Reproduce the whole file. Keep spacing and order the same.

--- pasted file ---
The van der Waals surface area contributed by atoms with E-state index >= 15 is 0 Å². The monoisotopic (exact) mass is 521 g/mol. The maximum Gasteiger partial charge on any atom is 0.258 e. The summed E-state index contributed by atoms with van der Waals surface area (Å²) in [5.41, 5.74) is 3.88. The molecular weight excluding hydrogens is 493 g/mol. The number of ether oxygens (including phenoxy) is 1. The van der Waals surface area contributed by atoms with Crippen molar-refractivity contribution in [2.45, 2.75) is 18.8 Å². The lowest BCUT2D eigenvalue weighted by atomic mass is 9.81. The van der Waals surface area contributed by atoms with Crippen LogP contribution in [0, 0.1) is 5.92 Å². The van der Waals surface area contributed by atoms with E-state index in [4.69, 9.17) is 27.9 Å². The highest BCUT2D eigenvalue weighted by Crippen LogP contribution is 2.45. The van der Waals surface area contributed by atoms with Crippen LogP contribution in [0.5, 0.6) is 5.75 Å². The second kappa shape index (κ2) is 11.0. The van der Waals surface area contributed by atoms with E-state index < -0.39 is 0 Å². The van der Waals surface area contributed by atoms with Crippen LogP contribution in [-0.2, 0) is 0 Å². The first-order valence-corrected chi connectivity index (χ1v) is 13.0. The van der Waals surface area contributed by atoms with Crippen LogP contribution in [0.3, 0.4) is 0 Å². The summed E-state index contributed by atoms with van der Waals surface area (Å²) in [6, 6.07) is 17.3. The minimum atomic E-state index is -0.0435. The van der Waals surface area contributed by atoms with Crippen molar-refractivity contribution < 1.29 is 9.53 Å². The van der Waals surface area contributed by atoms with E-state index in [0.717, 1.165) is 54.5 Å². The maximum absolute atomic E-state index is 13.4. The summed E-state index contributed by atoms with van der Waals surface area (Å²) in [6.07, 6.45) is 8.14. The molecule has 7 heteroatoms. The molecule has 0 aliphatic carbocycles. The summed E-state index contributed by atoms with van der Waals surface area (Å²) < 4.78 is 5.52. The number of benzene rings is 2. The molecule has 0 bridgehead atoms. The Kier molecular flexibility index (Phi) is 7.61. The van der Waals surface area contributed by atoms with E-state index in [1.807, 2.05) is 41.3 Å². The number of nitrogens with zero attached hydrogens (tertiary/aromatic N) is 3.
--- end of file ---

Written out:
The van der Waals surface area contributed by atoms with E-state index >= 15 is 0 Å². The monoisotopic (exact) mass is 521 g/mol. The maximum Gasteiger partial charge on any atom is 0.258 e. The summed E-state index contributed by atoms with van der Waals surface area (Å²) in [5.41, 5.74) is 3.88. The molecular weight excluding hydrogens is 493 g/mol. The number of ether oxygens (including phenoxy) is 1. The van der Waals surface area contributed by atoms with Crippen molar-refractivity contribution in [2.45, 2.75) is 18.8 Å². The lowest BCUT2D eigenvalue weighted by atomic mass is 9.81. The van der Waals surface area contributed by atoms with Crippen LogP contribution in [0, 0.1) is 5.92 Å². The van der Waals surface area contributed by atoms with E-state index in [4.69, 9.17) is 27.9 Å². The highest BCUT2D eigenvalue weighted by Crippen LogP contribution is 2.45. The van der Waals surface area contributed by atoms with Crippen LogP contribution in [0.5, 0.6) is 5.75 Å². The second kappa shape index (κ2) is 11.0. The van der Waals surface area contributed by atoms with E-state index < -0.39 is 0 Å². The van der Waals surface area contributed by atoms with Crippen LogP contribution in [-0.2, 0) is 0 Å². The first-order valence-corrected chi connectivity index (χ1v) is 13.0. The van der Waals surface area contributed by atoms with Crippen LogP contribution in [0.3, 0.4) is 0 Å². The summed E-state index contributed by atoms with van der Waals surface area (Å²) in [6, 6.07) is 17.3. The minimum atomic E-state index is -0.0435. The van der Waals surface area contributed by atoms with Crippen molar-refractivity contribution < 1.29 is 9.53 Å². The van der Waals surface area contributed by atoms with E-state index in [0.717, 1.165) is 54.5 Å². The maximum absolute atomic E-state index is 13.4. The summed E-state index contributed by atoms with van der Waals surface area (Å²) in [6.07, 6.45) is 8.14. The molecule has 7 heteroatoms. The molecule has 0 aliphatic carbocycles. The summed E-state index contributed by atoms with van der Waals surface area (Å²) < 4.78 is 5.52. The number of benzene rings is 2. The molecule has 0 bridgehead atoms. The Kier molecular flexibility index (Phi) is 7.61. The van der Waals surface area contributed by atoms with E-state index in [1.807, 2.05) is 41.3 Å². The number of nitrogens with zero attached hydrogens (tertiary/aromatic N) is 3.